Ammonia Current Affairs - 2020

Union Cabinet approves Nutrient Based Subsidy

On April 22, 2020, the Union Cabinet approved to fix Nutrient Based Subsidies for Phosphatic Potassic fertilizers.


The cabinet also approved the use of complex fertilizer namely Ammonium Phosphate. The expenditure to be spent on the subsidy of the fertilizer is expected to be Rs 22,186 crores.

The nitrogenous fertilizers are to be provided at the rate of Rs 18.78 per kg, Phosporous at Rs 14.88 per kg, Potash at Rs 10.11 per kg and Sulphur at Rs 2.37 per kg.


The Government of India has been providing potassium and phosphorous fertilizers to farmers in subsidy rates. These subsidies are governed by the NBS scheme that was launched in 2010.

Nutrient Based Subsidy Scheme

Under the scheme, the fertilizers except urea are to be provided to the farmers at subsidized rates. The scheme focuses on secondary nutrients such as N,P,K and S and also micro nutrients.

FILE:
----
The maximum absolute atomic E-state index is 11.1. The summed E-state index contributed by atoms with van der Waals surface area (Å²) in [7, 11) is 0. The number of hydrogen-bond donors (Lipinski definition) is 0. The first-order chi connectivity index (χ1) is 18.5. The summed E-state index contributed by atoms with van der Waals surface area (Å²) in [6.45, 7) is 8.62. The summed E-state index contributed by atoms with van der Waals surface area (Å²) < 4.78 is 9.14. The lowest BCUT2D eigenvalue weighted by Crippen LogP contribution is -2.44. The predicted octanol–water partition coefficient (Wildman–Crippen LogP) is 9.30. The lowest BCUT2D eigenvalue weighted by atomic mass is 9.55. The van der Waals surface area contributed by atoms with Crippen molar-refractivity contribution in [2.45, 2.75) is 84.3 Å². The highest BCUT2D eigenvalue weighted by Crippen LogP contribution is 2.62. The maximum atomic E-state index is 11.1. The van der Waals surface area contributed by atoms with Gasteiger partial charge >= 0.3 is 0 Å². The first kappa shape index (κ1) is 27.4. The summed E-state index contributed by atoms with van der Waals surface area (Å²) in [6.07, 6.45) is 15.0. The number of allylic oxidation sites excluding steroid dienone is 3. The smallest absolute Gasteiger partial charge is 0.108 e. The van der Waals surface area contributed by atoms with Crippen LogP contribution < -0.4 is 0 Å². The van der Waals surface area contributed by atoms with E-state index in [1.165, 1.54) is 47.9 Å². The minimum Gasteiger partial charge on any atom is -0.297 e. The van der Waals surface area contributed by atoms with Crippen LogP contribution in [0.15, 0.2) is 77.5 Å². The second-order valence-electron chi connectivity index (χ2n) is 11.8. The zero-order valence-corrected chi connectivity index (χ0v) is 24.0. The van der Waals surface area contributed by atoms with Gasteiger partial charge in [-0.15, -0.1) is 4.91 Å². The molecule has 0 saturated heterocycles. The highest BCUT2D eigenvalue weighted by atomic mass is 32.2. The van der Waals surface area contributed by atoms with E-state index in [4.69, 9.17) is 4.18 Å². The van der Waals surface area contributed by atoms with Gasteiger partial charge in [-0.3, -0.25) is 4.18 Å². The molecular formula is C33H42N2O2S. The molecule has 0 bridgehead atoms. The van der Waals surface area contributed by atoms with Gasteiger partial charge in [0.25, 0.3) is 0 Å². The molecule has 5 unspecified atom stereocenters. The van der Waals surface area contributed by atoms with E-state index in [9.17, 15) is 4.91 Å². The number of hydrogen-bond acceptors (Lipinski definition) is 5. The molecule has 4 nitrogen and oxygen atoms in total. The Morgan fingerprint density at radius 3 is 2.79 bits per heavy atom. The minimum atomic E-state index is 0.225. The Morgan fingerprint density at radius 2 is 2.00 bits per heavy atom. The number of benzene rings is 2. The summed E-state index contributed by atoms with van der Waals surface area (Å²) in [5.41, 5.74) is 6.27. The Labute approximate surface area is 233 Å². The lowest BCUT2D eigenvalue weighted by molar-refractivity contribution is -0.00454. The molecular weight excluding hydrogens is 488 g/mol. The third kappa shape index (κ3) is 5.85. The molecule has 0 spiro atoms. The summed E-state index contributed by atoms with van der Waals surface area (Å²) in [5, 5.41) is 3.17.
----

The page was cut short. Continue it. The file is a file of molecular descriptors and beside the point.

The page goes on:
South Asian Nitrogen Hub

The British government has announced a research project, South Asian Nitrogen Hub to study nitrogen pollution in India and South Asia. The project led by UK’s Centre for Ecology and Hydrology will partner with 50 organisations from the UK and South Asia. The Indian Institutions partnering the study are:

  • National Institute of Oceanography
  • Guru Gobind Singh Indraprastha University
  • Indian Institute of Tropical Meteorology
  • Jawaharlal Nehru University
  • Aligarh Muslim University
  • National Physical Laboratory
  • TERI University

The project aims to study the impact of different forms of nitrogen pollution, particularly looking at nitrogen in agriculture in eight countries of South Asia which includes India, Pakistan, Bangladesh, Nepal, Afghanistan, Sri Lanka, Bhutan and Maldives.

Nitrogen Pollution

Pollutant Gases like ammonia (NH3) and nitrogen dioxide (NO2) are produced from chemical fertilizers, livestock manure, and burning fossil fuels and is connected to air pollution, biodiversity loss, the pollution of rivers and seas, ozone depletion, health, economy and livelihoods.

Gases like Ammonia and nitrogen dioxide can aggravate respiratory and heart conditions. Nitrous oxide is a greenhouse gas that depletes the ozone layer. Nitrate from chemical fertilisers, manure and industry pollutes rivers and seas, poses a health risk for humans, fish, coral and plant life.